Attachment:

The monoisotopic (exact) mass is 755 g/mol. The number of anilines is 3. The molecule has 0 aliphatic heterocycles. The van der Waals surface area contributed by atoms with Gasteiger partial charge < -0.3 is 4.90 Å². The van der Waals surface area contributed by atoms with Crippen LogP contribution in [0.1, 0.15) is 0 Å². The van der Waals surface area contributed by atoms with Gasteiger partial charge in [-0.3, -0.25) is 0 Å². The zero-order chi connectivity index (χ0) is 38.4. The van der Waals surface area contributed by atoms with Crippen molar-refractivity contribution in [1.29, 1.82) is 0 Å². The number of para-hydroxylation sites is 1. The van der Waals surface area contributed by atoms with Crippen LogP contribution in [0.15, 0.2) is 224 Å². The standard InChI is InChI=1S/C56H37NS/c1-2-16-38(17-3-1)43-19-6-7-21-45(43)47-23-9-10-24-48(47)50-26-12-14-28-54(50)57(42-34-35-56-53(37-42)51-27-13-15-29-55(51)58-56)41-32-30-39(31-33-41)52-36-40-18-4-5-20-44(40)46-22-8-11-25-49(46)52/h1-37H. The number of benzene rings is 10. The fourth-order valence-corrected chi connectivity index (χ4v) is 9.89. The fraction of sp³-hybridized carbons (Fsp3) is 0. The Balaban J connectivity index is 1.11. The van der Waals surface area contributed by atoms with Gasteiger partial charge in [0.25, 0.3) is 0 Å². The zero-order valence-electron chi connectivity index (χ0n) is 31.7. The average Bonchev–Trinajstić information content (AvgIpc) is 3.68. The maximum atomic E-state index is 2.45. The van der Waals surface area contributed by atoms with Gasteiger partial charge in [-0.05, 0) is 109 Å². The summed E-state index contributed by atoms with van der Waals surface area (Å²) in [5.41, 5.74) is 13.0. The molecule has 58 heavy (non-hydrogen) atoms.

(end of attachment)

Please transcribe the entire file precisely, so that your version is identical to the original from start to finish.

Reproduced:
The monoisotopic (exact) mass is 755 g/mol. The number of anilines is 3. The molecule has 0 aliphatic heterocycles. The van der Waals surface area contributed by atoms with Gasteiger partial charge < -0.3 is 4.90 Å². The van der Waals surface area contributed by atoms with Crippen LogP contribution in [0.1, 0.15) is 0 Å². The van der Waals surface area contributed by atoms with Gasteiger partial charge in [-0.3, -0.25) is 0 Å². The zero-order chi connectivity index (χ0) is 38.4. The van der Waals surface area contributed by atoms with Crippen molar-refractivity contribution in [1.29, 1.82) is 0 Å². The number of para-hydroxylation sites is 1. The van der Waals surface area contributed by atoms with Crippen LogP contribution in [0.15, 0.2) is 224 Å². The standard InChI is InChI=1S/C56H37NS/c1-2-16-38(17-3-1)43-19-6-7-21-45(43)47-23-9-10-24-48(47)50-26-12-14-28-54(50)57(42-34-35-56-53(37-42)51-27-13-15-29-55(51)58-56)41-32-30-39(31-33-41)52-36-40-18-4-5-20-44(40)46-22-8-11-25-49(46)52/h1-37H. The number of benzene rings is 10. The fourth-order valence-corrected chi connectivity index (χ4v) is 9.89. The fraction of sp³-hybridized carbons (Fsp3) is 0. The Balaban J connectivity index is 1.11. The van der Waals surface area contributed by atoms with Gasteiger partial charge in [0.25, 0.3) is 0 Å². The zero-order valence-electron chi connectivity index (χ0n) is 31.7. The average Bonchev–Trinajstić information content (AvgIpc) is 3.68. The maximum atomic E-state index is 2.45. The van der Waals surface area contributed by atoms with Gasteiger partial charge in [-0.05, 0) is 109 Å². The summed E-state index contributed by atoms with van der Waals surface area (Å²) in [5.41, 5.74) is 13.0. The molecule has 58 heavy (non-hydrogen) atoms.